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‘Proud Family: Louder and Prouder’ S2 Makes Sure to Say It Loud!

‘Proud Family: Louder and Prouder’ S2 Makes Sure to Say It Loud!

Unless you were born under a rock or not allowed to watch TV, you know exactly what to do when the phrase, “You and me, will always be tight, family every single day and night” begins. It’s time to drop everything, find your note, and get in formation. The Proud Family debuted on Disney 20 years ago and now Season 2 of the popular spinoff, The Proud Family: Louder and Prouder, is just around the corner. 

Louder and Prouder employs a time jump where the crew of children are now teenagers. The original family is still intact: Penny (Kyla Pratt), Trudy (Paula Jai Parker), Oscar (Tommy Davidson), BeBe and CeCe (Aiden Dodson and Bresha Webb respectively), and of course Suga Mama (Jo Marie Payton). Most of her friends have returned and new friends have joined the mix. 

The reboot was an instant hit. It was easy to see the tighter animation and the brighter art, but the main change happened with the content. The Proud Family was always cutting edge, showing an unabashed view of an upper middle class Black family in a diverse neighborhood. Penny understood what it was to be Black in the world, but also lived in a place surrounded by people of color. Her friend Zoey (Soleil Moon Frye) is one of the few white kids in the area. This comfort allows her to flex confidently when it comes to facing injustice. Along with her best friend Dijonay (Karen Malina White) and their group of friends, they keep fighting wrong while trying to look fly. 

Penny is older and wiser, but still very much a teenager, which means thinking about boys and running around getting into different kinds of trouble with her friends. She’s 16 in Louder and Prouder, and we see her as she begins to rebel a bit, while also finding herself and her place within her family and her community. 

The change hits all of the kids differently and shows their growth. Michael Collins (EJ Johnson) really begins to explore their gender identity and sexuality. LaCienega Boulevardez (Alisa Reyes) is trying to deal with the unlikely physical effects of getting older, like hair in places she wasn’t prepared for. 

Throughout Season 1, Louder and Prouder views like the best kind of weeknight sitcom. Yes, it’s a cartoon, but the storylines are far from tidy and saccharin. Penny’s use of social media lands her in hot water when her power over cancel culture gets out of hand. Oscar is unaccepting of Barry and Randall Lebowitz-Jenkins (Zachary Quinto and Billy Porter respectively), a gay couple who has adopted twins Maya (Keke Palmer) and KG (Artist “A Boogie” Dubose). Oscar’s road to acceptance is bumpy and full of lessons for the whole family. We even see Oscar get into some financial issues trying to fast track his own success.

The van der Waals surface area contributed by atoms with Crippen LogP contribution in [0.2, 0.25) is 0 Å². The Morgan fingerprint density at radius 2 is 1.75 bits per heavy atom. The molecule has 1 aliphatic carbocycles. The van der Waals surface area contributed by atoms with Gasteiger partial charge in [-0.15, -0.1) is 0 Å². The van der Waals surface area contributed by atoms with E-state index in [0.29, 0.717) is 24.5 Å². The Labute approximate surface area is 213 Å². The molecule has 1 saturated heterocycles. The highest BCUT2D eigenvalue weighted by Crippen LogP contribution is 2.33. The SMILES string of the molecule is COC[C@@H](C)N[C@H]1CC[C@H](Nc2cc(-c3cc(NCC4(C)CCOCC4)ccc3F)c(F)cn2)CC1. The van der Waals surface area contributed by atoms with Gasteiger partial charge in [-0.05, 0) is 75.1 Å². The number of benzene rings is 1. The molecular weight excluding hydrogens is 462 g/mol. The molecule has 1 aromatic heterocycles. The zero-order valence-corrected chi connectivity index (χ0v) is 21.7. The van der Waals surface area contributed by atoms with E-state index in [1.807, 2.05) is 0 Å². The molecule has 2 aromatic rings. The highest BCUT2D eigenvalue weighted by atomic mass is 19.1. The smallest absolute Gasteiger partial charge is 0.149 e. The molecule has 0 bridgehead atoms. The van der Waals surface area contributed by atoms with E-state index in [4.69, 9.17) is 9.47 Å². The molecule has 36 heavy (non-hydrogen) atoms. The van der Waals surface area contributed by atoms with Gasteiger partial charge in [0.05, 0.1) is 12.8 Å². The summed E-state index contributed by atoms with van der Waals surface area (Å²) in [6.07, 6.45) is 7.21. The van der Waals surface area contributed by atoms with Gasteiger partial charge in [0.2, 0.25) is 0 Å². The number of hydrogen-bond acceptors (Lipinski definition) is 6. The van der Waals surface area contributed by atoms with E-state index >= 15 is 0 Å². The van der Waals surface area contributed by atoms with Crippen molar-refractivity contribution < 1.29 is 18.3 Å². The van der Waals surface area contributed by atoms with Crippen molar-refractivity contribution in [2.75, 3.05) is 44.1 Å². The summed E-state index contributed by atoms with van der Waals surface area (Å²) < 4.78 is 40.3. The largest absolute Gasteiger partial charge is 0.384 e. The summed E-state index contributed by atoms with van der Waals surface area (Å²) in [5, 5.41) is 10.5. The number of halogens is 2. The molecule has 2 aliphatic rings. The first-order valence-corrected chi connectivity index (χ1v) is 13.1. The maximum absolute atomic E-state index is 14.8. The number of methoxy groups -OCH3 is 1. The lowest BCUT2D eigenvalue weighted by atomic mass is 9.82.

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While the family has its share of downs, it has a nice share of ups as well. In the season finale of Season 1 called “Old Towne Road,” we go back in time to see the roots of Charlette “Suga Mama” Towne-Proud. Trudy is concerned that she can’t find Oscar’s lineage and while searching uncovers family that they haven’t communicated with in years. Everyone is reluctant to go visit, especially Suga Mama. We find out that she and her father (who is also ageless and very much alive) Pa (Glynn Turman) always hated the fact she was a girl and held her back time and time again because of it. 

When we come back to Season 2, we open with Part 2 of the same episode. We learn not only about Suga Mama’s past, but also the history of the land and the people it was stolen from. The episode adds in just the right amount of heart, silliness and sentiment. 

Episode 2 goes back home, and we open with Penny and her friends in jail! It’s exactly the type of shock that Louder and Prouder is all about. Not only are they in jail, they are livestreaming and protesting. We go back in time and realize there’s a Founder’s Day celebration and statue being erected in the town square. Barry Leibowitz-Jenkins is extremely happy as he’s a distant but direct relative of the town’s founder. His daughter Maya is less than thrilled as she learns some uncomfortable truths about the founder, her dad’s family, and her dad’s inability and unwillingness to accept the truth. The episode deals with things like white fragility, the intersectionality of being queer but also ignorant of minority issues, and making up for past wrongs.

It sounds heady and it is, but it’s not too dense that kids can’t watch and learn. Louder and Prouder truly has its finger on the pulse of America’s youth, and another pointing in the direction it hopes they go. It’s encouraging and awesome and truly a good time. The series was created by Bruce W. Smith and Ralph Farquhar and the two were determined to be even bolder with the reboot. During the old run, they had to be coded in the way they spoke about topics, and now most of those tethers have been untied. It makes the show even more daring and relevant. 

And don’t forget about the theme song! Singer Joyce Wrice has created another take with composer, songwriter, and producer Kurt Farquhar. It’s a stunning remix of the original that’s different and edgy but has just enough of the original to be instantly familiar. I would recommend this show to anyone and especially if you have kids that you want to grow up to be louder and prouder themselves.

Proud Family: Louder and Prouder Season 2 will premiere on Disney on February 1, 2023.

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